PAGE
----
Layered File System
Lighthouse64's file system utilizes AUFS to form a unification file system, which can appear to merge several different file systems into one virtual file system.
Lighthouse64‘s main file system is compressed into a single read-only file using Squashfs. During boot, the read-only main file system (L64-nnn.sfs) is mounted at /initrd/pup_ro2. At first shutdown you’re asked if you want to create a save file (L64save.3fs). During boot that file, which is really a read-write file system, is mounted at /initrd/pup_rw. Then the init script uses AUFS to merge the main read-only file system with the read-write save file, and mounts this new virtual file system on /.
the Bootmanager, found under Setup in the main menu, you can add other
.sfs files to the virtual file system (after a reboot). The
Devx-L64_nnn.sfs, which contains gcc, static libraries, headers,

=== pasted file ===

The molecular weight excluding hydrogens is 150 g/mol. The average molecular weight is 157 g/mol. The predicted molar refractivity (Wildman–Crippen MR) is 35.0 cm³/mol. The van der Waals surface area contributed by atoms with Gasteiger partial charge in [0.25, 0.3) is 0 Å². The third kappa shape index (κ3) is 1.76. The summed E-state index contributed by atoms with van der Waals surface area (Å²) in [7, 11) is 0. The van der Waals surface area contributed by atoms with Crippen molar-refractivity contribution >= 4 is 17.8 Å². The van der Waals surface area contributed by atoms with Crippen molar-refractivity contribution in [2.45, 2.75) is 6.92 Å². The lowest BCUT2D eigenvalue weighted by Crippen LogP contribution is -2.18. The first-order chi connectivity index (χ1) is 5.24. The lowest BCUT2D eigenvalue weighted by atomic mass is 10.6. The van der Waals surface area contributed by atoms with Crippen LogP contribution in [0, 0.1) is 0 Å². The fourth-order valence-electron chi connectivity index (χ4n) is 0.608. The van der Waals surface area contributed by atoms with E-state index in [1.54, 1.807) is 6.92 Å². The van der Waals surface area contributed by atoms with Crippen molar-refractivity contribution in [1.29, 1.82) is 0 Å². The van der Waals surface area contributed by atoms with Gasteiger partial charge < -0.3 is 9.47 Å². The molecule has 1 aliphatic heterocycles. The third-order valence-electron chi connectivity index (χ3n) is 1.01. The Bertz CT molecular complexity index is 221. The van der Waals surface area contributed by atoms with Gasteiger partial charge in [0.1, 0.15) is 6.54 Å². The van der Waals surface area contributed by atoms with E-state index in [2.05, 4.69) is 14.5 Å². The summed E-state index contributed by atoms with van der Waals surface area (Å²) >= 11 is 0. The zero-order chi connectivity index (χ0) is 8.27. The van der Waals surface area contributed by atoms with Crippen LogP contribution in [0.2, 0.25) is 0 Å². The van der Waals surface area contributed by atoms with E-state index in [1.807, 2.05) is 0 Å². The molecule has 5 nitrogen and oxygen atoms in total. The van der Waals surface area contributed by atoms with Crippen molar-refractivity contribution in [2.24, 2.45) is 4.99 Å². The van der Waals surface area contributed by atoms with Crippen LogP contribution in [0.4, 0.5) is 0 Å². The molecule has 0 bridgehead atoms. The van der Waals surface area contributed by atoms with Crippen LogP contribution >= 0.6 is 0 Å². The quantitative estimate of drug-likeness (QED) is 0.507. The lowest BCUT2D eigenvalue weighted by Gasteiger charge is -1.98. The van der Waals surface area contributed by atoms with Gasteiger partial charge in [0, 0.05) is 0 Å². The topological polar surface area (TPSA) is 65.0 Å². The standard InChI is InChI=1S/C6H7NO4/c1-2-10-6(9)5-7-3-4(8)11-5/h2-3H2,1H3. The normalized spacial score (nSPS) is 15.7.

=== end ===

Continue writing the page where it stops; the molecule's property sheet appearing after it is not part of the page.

kernel source and everything else you need to compile application,
could be added into our virtual file system. Just place the
Devx-L64_nnn.sfs file at the root of the partition that contains our
save file (/mnt/home), use the Bootmanager to add it and then
reboot. These extra sfs files are mounted at /initrd/pup_roX and
merged into the rest of the virtual file system which gets mounted at /.
Typical file system mounting:
So what are the advantages to all this? Many, here’s a
To create another save file you need to boot RAM only. If
booting from CD, you would use the boot option lhp pfix=ram
If booting from GRUB you can edit your menu.lst or hit the e key when the GRUB screen pops up. Then add pfix=ram to the kernel line. Then you’ll boot up with out a save file, the pup_rw layer will be in RAM. When you shutdown you’ll be asked if you want to create a new save file. When you reboot and multiple L64save files are detected you’ll be asked which one you want to use. If you encrypted your save file, you’ll also be asked for your password.